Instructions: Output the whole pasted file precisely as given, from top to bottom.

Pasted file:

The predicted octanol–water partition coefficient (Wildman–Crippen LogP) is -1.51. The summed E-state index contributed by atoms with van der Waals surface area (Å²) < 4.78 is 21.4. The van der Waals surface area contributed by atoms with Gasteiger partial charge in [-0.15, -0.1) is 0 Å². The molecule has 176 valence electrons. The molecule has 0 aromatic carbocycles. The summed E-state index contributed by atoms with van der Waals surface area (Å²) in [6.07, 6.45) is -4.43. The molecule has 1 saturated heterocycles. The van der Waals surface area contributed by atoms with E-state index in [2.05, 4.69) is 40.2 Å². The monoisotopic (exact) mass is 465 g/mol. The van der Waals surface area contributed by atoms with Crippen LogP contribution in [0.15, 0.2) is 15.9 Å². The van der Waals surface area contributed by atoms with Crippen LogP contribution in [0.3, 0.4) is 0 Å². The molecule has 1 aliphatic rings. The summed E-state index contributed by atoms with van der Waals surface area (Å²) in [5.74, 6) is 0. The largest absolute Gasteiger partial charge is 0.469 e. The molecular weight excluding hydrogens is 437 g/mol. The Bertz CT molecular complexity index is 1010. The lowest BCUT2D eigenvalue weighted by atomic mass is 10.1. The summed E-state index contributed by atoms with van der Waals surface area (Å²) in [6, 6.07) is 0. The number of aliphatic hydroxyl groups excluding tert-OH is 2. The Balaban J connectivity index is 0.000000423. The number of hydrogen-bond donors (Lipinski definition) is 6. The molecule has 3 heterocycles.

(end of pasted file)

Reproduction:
The predicted octanol–water partition coefficient (Wildman–Crippen LogP) is -1.51. The summed E-state index contributed by atoms with van der Waals surface area (Å²) < 4.78 is 21.4. The van der Waals surface area contributed by atoms with Gasteiger partial charge in [-0.15, -0.1) is 0 Å². The molecule has 176 valence electrons. The molecule has 0 aromatic carbocycles. The summed E-state index contributed by atoms with van der Waals surface area (Å²) in [6.07, 6.45) is -4.43. The molecule has 1 saturated heterocycles. The van der Waals surface area contributed by atoms with E-state index in [2.05, 4.69) is 40.2 Å². The monoisotopic (exact) mass is 465 g/mol. The van der Waals surface area contributed by atoms with Crippen LogP contribution in [0.15, 0.2) is 15.9 Å². The van der Waals surface area contributed by atoms with Crippen LogP contribution in [0.3, 0.4) is 0 Å². The molecule has 1 aliphatic rings. The summed E-state index contributed by atoms with van der Waals surface area (Å²) in [5.74, 6) is 0. The largest absolute Gasteiger partial charge is 0.469 e. The molecular weight excluding hydrogens is 437 g/mol. The Bertz CT molecular complexity index is 1010. The lowest BCUT2D eigenvalue weighted by atomic mass is 10.1. The summed E-state index contributed by atoms with van der Waals surface area (Å²) in [6, 6.07) is 0. The number of aliphatic hydroxyl groups excluding tert-OH is 2. The Balaban J connectivity index is 0.000000423. The number of hydrogen-bond donors (Lipinski definition) is 6. The molecule has 3 heterocycles.